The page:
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Tue, Mar 24, 2009 - Page 10 News List

Abu Dhabi set to become Daimler’s largest shareholder


Abu Dhabi was set to become the largest stakeholder in Germany’s beleaguered auto giant Daimler with the acquisition of 9.1 percent of the company, it was announced on Sunday.

Aabar Investments, a public joint stock company of Abu Dhabi, said in a joint press statement with Daimler that it would acquire newly-issued shares for a total of 1.95 billion euros (US$2.6 billion).

The move means Abu Dhabi, the capital of the United Arab Emirates, will displace Kuwait as the largest shareholder in the company which makes Mercedes-Benz cars.

“We are delighted to welcome Aabar as a new major shareholder that is supportive of our corporate strategy,” said Dieter Zetsche, chairman of the Daimler board of management. “We look forward to working together to pursue joint strategic initiatives.”

Among the initiatives are electric vehicles, projects aiming at the reduction of carbon dioxide emissions and development and production of innovative compound materials for use in automotive manufacturing.

The state-controlled Aabar is paying 20.27 euros per Daimler share, about 5 percent less than the 21.34 euros the shares registered at the close of trading in Frankfurt on Friday.

“Daimler is an iconic brand and a financially strong company with a reputation for excellence worldwide. We are delighted to having received the opportunity to be making this investment,” said Khadem al-Qubaisi, chairman of Aabar.

The Daimler board approved a 10 percent increase in the company’s share capital on Sunday, with an exclusion of subscription rights for existing shareholders. This means Kuwait’s stake will drop from 7.6 percent to 6.9 percent.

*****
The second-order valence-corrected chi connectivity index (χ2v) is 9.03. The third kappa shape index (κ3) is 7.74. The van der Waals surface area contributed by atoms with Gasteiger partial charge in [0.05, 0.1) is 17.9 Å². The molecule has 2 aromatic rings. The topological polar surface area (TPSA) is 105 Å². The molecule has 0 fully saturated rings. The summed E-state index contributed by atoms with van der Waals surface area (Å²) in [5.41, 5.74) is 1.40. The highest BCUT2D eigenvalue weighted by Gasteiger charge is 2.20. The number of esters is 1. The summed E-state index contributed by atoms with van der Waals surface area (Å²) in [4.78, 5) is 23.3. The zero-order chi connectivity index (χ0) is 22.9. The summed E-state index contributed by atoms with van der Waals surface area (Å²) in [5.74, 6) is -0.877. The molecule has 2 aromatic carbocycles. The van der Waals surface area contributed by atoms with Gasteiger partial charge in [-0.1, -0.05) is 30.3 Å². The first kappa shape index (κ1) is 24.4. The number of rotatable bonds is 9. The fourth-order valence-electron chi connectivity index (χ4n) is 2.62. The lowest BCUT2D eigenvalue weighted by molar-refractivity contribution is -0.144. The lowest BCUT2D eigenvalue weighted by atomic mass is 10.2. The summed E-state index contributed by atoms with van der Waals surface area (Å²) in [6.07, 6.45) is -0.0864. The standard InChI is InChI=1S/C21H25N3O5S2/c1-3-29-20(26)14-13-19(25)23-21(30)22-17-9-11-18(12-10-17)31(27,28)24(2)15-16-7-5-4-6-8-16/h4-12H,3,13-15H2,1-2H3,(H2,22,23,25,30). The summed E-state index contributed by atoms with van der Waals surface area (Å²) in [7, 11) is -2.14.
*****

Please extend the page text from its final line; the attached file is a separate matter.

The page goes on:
Rumors that Abu Dhabi was interested in a stake in Daimler have been making the rounds for months. Aabar is controlled by the state-run International Petroleum Investment Company (IPIC).

In October, IPIC took a controlling interest in Ferrostaal, the service sector of Munich-based truck manufacturer MAN.

Like other automobile manufacturers, Daimler has been hit badly by the global economic downturn. The company sold 25 percent fewer cars in the first two months of this year and expects to record an operating loss for the first quarter.

Last year, profits slumped by nearly two-thirds to 1.4 billion euros.

Under the new arrangement, Daimler will establish a training center in Abu Dhabi to educate young people for positions in the automotive industry.

The new shareholder said it plans a long-term investment and does not intend to exert influence on company strategy.

“The management is doing an excellent job. We want to learn from them and will not be involved in the day-to-day operations,” al-Qubaisi said in an interview.

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